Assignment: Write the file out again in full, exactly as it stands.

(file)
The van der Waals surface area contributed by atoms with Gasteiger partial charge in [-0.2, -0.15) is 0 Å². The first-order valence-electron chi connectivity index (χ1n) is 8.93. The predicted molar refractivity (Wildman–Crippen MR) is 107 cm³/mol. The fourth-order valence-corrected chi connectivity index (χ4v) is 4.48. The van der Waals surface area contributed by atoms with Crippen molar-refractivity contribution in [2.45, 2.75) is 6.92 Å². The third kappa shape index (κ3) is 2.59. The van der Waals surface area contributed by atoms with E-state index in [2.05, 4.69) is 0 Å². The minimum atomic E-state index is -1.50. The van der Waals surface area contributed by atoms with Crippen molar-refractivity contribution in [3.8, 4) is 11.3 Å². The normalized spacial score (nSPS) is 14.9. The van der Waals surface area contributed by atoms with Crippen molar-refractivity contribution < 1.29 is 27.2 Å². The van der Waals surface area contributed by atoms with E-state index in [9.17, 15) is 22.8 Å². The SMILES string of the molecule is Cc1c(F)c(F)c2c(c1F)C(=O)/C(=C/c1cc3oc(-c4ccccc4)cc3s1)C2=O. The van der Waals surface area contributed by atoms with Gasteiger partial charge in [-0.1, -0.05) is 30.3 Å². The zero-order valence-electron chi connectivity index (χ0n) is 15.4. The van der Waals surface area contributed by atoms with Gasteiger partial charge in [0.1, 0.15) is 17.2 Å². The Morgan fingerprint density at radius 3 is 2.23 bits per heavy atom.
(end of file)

The van der Waals surface area contributed by atoms with Gasteiger partial charge in [-0.2, -0.15) is 0 Å². The first-order valence-electron chi connectivity index (χ1n) is 8.93. The predicted molar refractivity (Wildman–Crippen MR) is 107 cm³/mol. The fourth-order valence-corrected chi connectivity index (χ4v) is 4.48. The van der Waals surface area contributed by atoms with Crippen molar-refractivity contribution in [2.45, 2.75) is 6.92 Å². The third kappa shape index (κ3) is 2.59. The van der Waals surface area contributed by atoms with E-state index in [2.05, 4.69) is 0 Å². The minimum atomic E-state index is -1.50. The van der Waals surface area contributed by atoms with Crippen molar-refractivity contribution in [3.8, 4) is 11.3 Å². The normalized spacial score (nSPS) is 14.9. The van der Waals surface area contributed by atoms with Crippen molar-refractivity contribution < 1.29 is 27.2 Å². The van der Waals surface area contributed by atoms with E-state index in [9.17, 15) is 22.8 Å². The SMILES string of the molecule is Cc1c(F)c(F)c2c(c1F)C(=O)/C(=C/c1cc3oc(-c4ccccc4)cc3s1)C2=O. The van der Waals surface area contributed by atoms with Gasteiger partial charge in [-0.1, -0.05) is 30.3 Å². The zero-order valence-electron chi connectivity index (χ0n) is 15.4. The van der Waals surface area contributed by atoms with Gasteiger partial charge in [0.1, 0.15) is 17.2 Å². The Morgan fingerprint density at radius 3 is 2.23 bits per heavy atom.